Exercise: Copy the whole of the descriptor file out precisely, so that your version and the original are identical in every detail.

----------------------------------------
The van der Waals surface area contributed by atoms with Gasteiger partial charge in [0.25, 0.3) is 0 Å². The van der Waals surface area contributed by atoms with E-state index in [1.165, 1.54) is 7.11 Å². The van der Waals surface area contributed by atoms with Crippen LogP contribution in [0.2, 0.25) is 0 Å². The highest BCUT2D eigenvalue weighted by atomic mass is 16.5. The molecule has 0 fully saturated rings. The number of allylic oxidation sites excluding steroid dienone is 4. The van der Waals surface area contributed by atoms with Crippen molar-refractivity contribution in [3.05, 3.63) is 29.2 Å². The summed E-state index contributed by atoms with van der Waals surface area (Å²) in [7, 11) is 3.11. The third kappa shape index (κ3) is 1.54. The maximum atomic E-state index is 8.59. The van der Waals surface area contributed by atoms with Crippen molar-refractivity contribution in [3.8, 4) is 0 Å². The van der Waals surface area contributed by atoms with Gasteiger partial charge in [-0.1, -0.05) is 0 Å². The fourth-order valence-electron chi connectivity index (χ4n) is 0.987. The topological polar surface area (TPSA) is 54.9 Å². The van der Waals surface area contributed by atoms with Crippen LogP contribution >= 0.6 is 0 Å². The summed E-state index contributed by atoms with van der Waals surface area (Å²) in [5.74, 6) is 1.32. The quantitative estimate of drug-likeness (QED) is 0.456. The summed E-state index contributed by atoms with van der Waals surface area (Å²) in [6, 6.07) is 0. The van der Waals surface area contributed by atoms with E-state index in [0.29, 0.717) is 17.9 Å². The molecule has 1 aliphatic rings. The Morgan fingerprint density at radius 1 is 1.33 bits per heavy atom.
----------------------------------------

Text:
The van der Waals surface area contributed by atoms with Gasteiger partial charge in [0.25, 0.3) is 0 Å². The van der Waals surface area contributed by atoms with E-state index in [1.165, 1.54) is 7.11 Å². The van der Waals surface area contributed by atoms with Crippen LogP contribution in [0.2, 0.25) is 0 Å². The highest BCUT2D eigenvalue weighted by atomic mass is 16.5. The molecule has 0 fully saturated rings. The number of allylic oxidation sites excluding steroid dienone is 4. The van der Waals surface area contributed by atoms with Crippen molar-refractivity contribution in [3.05, 3.63) is 29.2 Å². The summed E-state index contributed by atoms with van der Waals surface area (Å²) in [7, 11) is 3.11. The third kappa shape index (κ3) is 1.54. The maximum atomic E-state index is 8.59. The van der Waals surface area contributed by atoms with Crippen molar-refractivity contribution in [3.8, 4) is 0 Å². The van der Waals surface area contributed by atoms with Gasteiger partial charge in [-0.1, -0.05) is 0 Å². The fourth-order valence-electron chi connectivity index (χ4n) is 0.987. The topological polar surface area (TPSA) is 54.9 Å². The van der Waals surface area contributed by atoms with Crippen LogP contribution >= 0.6 is 0 Å². The summed E-state index contributed by atoms with van der Waals surface area (Å²) in [5.74, 6) is 1.32. The quantitative estimate of drug-likeness (QED) is 0.456. The summed E-state index contributed by atoms with van der Waals surface area (Å²) in [6, 6.07) is 0. The van der Waals surface area contributed by atoms with E-state index in [0.29, 0.717) is 17.9 Å². The molecule has 1 aliphatic rings. The Morgan fingerprint density at radius 1 is 1.33 bits per heavy atom.